Signs your pet has a pollen allergy
The cause of the allergies is the same in pets as it is in humans but the signs can be a little different. In humans, you might expect a runny nose, watery eyes, and feeling short of breath but these are much less common in our pets. Here's what to look out for instead:
- Licking or biting their paws
- Lots of scratching
- Red and sore looking skin, especially around eyes, ears and between paws or on their tummy
- Shaking their head
- Rubbing their ears or muzzle
- Tired or lethargic, particularly on days when the pollen count is high.
If you notice your pet showing any of these signs, call your vet for an appointment. Don’t assume the signs are due to allergies - some of these symptoms could be due to other health issues which your vet may need to rule out before treating your pet for allergies.
It can sometimes be difficult to find out exactly what is causing your pet's allergy. However, if it's worse in summer and better in winter, pollen is the most likely culprit!
Treating pets for pollen allergies
Your vet may recommend some medication to help your pet feel better and more comfortable during the summer. There are lots of different treatment options available, from tablets to skin supplements to medicated shampoos, and your vet will work with you and your pet to find the best combination for them.
Many pets have allergies to more than one thing so your vet might also advise you try a food-elimination trial. This will help to find out if they could be sensitive to anything in their diet. Your vet can give you specific advice and support on how to do this.
It’s really important to keep your pets’ flea control up to date - no matter what the cause of their allergies, irritating fleas will always make them more itchy, so make sure to keep them away with regular treatments.
Don't try home remedies or give any medication to your pet without a prescription. This can be dangerous in the wrong doses, or for certain species.
Wash their bedding weekly. Any bedding that your dog uses will need to be washed regularly otherwise your dog will end up covered in pollen again after every sleep! We recommend a weekly wash and hoover of their bedding and favourite places to lie.
Try adding a skin supplement or oil to your pet's food. These can help strengthen the skin's barrier, soothe itchiness, and calm sensitive skin. Dogs need different essential fats and vitamins than us humans so make sure the supplement you use is made for pets. There are a lot of different skin supplements out there and they really vary in quality. Ask your vet for their recommendation.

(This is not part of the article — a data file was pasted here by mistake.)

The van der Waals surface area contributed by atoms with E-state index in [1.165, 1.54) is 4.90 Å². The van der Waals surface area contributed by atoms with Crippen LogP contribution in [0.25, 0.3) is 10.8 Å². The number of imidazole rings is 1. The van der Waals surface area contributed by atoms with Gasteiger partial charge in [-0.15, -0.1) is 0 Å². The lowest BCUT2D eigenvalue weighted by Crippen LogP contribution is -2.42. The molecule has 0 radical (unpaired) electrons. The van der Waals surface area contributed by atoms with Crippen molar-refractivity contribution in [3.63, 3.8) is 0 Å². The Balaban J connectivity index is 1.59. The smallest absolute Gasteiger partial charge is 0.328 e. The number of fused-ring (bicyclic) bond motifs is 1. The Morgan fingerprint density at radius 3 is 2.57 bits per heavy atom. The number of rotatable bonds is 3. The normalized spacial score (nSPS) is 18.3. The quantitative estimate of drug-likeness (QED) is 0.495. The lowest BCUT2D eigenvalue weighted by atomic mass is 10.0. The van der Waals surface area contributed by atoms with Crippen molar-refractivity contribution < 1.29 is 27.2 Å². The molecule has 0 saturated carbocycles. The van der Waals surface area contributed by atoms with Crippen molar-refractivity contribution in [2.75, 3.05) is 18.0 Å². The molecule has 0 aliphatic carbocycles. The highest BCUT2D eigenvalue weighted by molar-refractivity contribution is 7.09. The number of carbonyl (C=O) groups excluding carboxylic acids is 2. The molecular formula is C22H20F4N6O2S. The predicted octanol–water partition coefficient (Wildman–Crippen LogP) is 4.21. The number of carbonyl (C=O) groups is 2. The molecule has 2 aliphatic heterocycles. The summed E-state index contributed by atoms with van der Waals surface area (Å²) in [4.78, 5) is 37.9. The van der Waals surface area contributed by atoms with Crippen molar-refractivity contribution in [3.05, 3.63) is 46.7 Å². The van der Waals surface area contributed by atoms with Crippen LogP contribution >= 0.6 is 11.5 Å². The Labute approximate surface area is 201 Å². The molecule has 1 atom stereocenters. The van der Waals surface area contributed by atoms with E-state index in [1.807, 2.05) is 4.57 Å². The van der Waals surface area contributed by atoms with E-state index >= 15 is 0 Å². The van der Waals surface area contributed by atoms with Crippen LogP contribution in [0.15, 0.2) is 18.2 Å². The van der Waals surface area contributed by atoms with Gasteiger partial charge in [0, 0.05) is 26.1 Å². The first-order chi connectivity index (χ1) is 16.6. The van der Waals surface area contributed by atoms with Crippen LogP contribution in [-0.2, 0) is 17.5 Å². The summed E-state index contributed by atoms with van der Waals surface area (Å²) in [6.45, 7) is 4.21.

What's causing your pet's allergies?
If you can work out which plants and what kind of pollen is causing your pet's problems, you might be able to help your pet avoid them. For example, if your dog is allergic to tree pollen, woodland walks are best avoided when trees are producing pollen.
Try to work out when in the year your pet is most affected by their pollen allergy. This will help give you an idea of the type of pollen causing the problem and the areas you might want to avoid:
- March and April: tree pollen
- May, June and July: grass pollen
- June, July and August: flowering weeds.
These timings can vary depending on where you live. It is also possible to check for allergies using blood and skin tests, but unfortunately, this type of testing isn’t 100% reliable.
Walkies: how to help your allergic dog
You can't keep your dog indoors for months on end if pollen allergies hit – they'll still need regular walkies! So what can you do during those months your pet is affected by allergies?
- Check the pollen forecast each day so you know what to expect.
- Plan walkies for before dawn, late afternoon or early evening. The pollen count is usually lower at these times.
- Keep dogs on a lead near grass. A quick roll in the grass can leave their fur covered in pollen, causing hours or even days of misery.
- Wipe their fur, particularly their paws and muzzle after every walk to help remove any tiny traces of pollen. Specialist pet wipes or even just a damp face cloth are ideal for this. If your dog is really sensitive you can rinse them with water – or medicated shampoo – after walks.
- Keep up with the grooming. A good daily brushing will help to remove any pollen that is clinging to their fur. Keeping longhaired dogs' fur trimmed short could help reduce pollen problems – and will keep them cool in hot weather, too!
- Wash them weekly. A weekly bath can help to get rid of any lingering pollen – a specialist hypo-allergenic pet shampoo from your vet is ideal - many have anti-bacterial ingredients to help avoid skin infections if your pet does decide to have a good scratch.